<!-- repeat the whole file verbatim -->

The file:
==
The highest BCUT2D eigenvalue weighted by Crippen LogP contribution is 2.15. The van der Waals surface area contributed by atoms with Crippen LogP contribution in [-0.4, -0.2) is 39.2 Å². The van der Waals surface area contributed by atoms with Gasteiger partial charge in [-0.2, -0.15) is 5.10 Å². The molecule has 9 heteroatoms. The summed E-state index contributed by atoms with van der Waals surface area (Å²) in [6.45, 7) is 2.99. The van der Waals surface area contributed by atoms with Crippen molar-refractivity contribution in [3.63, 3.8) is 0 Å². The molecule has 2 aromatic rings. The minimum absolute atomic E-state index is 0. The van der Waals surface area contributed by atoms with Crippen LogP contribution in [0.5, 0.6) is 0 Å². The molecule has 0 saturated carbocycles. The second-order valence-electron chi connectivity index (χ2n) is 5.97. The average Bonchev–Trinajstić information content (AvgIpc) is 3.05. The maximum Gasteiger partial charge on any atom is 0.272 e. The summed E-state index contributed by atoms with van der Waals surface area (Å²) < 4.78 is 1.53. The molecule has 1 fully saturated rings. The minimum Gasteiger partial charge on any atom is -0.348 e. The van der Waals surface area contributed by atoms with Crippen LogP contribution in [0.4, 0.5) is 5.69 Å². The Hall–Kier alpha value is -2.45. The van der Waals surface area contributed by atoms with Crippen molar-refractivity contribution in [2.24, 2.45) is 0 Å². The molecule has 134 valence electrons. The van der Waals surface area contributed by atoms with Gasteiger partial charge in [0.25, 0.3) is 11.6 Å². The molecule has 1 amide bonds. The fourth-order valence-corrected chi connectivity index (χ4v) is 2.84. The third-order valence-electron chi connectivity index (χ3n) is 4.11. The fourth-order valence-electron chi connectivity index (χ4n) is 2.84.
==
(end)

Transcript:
The highest BCUT2D eigenvalue weighted by Crippen LogP contribution is 2.15. The van der Waals surface area contributed by atoms with Crippen LogP contribution in [-0.4, -0.2) is 39.2 Å². The van der Waals surface area contributed by atoms with Gasteiger partial charge in [-0.2, -0.15) is 5.10 Å². The molecule has 9 heteroatoms. The summed E-state index contributed by atoms with van der Waals surface area (Å²) in [6.45, 7) is 2.99. The van der Waals surface area contributed by atoms with Crippen molar-refractivity contribution in [3.63, 3.8) is 0 Å². The molecule has 2 aromatic rings. The minimum absolute atomic E-state index is 0. The van der Waals surface area contributed by atoms with Crippen LogP contribution in [0.5, 0.6) is 0 Å². The molecule has 0 saturated carbocycles. The second-order valence-electron chi connectivity index (χ2n) is 5.97. The average Bonchev–Trinajstić information content (AvgIpc) is 3.05. The maximum Gasteiger partial charge on any atom is 0.272 e. The summed E-state index contributed by atoms with van der Waals surface area (Å²) < 4.78 is 1.53. The molecule has 1 fully saturated rings. The minimum Gasteiger partial charge on any atom is -0.348 e. The van der Waals surface area contributed by atoms with Crippen LogP contribution in [0.4, 0.5) is 5.69 Å². The Hall–Kier alpha value is -2.45. The van der Waals surface area contributed by atoms with Crippen molar-refractivity contribution in [2.24, 2.45) is 0 Å². The molecule has 134 valence electrons. The van der Waals surface area contributed by atoms with Gasteiger partial charge in [0.25, 0.3) is 11.6 Å². The molecule has 1 amide bonds. The fourth-order valence-corrected chi connectivity index (χ4v) is 2.84. The third-order valence-electron chi connectivity index (χ3n) is 4.11. The fourth-order valence-electron chi connectivity index (χ4n) is 2.84.